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Studies of malaria immunity in Senegal

Location: Senegal (SN).

Human

Partner study description

Researchers from the Institut Pasteur de Dakar contributed samples from individuals in two communities, Dielmo and Ndiop, about 300km south of Dakar. Of special interest for Consortial Project (CP2) is that while in Dielmo, malaria is transmitted throughout the year (holoendemic), while in Ndiop, transmission is seasonal, primarily during the rainy season from June to October (mesoendemic). Furthermore, since malaria-related studies have been conducted in these villages for over 20 years, a wealth of historical and background data is available.

The 541 samples (259 from Ndiop) contributed to CP2 were taken in January 2007 as part of a long-term longitudinal survey from July 2006 to June 2007. During this survey, the participating adults and children were visited daily to record general health and detect any disease episodes.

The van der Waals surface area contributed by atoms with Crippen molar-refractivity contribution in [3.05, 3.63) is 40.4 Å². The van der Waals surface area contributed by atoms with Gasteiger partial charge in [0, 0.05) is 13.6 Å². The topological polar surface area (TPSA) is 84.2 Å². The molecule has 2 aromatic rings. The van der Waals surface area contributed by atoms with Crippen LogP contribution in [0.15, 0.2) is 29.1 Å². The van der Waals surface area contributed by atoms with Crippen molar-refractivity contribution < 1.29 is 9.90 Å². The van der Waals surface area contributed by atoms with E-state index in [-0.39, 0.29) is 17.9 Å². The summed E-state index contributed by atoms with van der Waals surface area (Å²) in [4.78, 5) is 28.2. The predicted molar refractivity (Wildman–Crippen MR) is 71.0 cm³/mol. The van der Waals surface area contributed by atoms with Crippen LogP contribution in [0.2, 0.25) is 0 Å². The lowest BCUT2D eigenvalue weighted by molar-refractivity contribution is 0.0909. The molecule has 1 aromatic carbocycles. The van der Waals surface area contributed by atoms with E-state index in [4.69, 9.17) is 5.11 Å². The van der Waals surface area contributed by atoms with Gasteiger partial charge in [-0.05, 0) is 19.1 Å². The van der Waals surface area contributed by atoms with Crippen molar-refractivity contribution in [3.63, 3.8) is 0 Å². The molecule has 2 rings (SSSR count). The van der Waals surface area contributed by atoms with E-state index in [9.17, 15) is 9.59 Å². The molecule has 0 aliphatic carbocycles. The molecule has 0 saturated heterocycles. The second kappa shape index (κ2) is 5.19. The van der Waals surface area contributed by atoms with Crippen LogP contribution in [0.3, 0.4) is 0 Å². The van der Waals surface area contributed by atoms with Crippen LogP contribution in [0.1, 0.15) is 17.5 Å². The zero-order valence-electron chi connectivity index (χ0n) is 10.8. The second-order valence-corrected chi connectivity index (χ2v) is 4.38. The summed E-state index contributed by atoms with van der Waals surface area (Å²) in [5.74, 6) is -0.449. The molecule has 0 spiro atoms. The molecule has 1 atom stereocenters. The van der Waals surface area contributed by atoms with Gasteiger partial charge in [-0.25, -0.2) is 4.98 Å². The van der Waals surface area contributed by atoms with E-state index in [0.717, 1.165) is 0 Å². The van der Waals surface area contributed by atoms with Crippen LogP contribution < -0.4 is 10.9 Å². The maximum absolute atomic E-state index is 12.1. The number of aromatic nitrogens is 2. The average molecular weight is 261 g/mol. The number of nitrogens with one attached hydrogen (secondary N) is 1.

Study population

In Dielmo, there are 10 ethnic groups, by far the largest being Serere Niominka (60%). In Ndiop around 70% of the population is Wolof and four other ethnic groups are present. Fulani are found in both villages – around 5% in Dielmo and almost 20% in Ndiop.

About half of the study population are adults (>15 years) and children account for 15% of the participating individuals in both communities.

Morbidity and infection density

Infection with malaria parasites (P. falciparum, P. malariae and P. ovale) was determined by inspection of blood smears on slides for both asexual (blood stage) and sexual (gametocyte) forms. Around 40% of all participating individuals (33% in Dielmo, 47% in Ndiop) suffered at least one malaria episode during the surveillance period. Of these, the majority had exactly one episode, but some individuals suffered up to 7.

Clinical Information

For any individual with a symptomatic malaria attack, the maximum temperature during any one attack and the mean temperature over all attacks were recorded.

Study summary

Longitudinal study with active case detection

541 individuals (DNA samples from 349)

Age range: 0-96
< 5 years: 88 (16%)
5-15 years: 201 (37%)
> 15 years: 252 (47%)

Female: 288 (53%)

40% of individuals with one or more attacks (max. number of attacks: 7)

Publications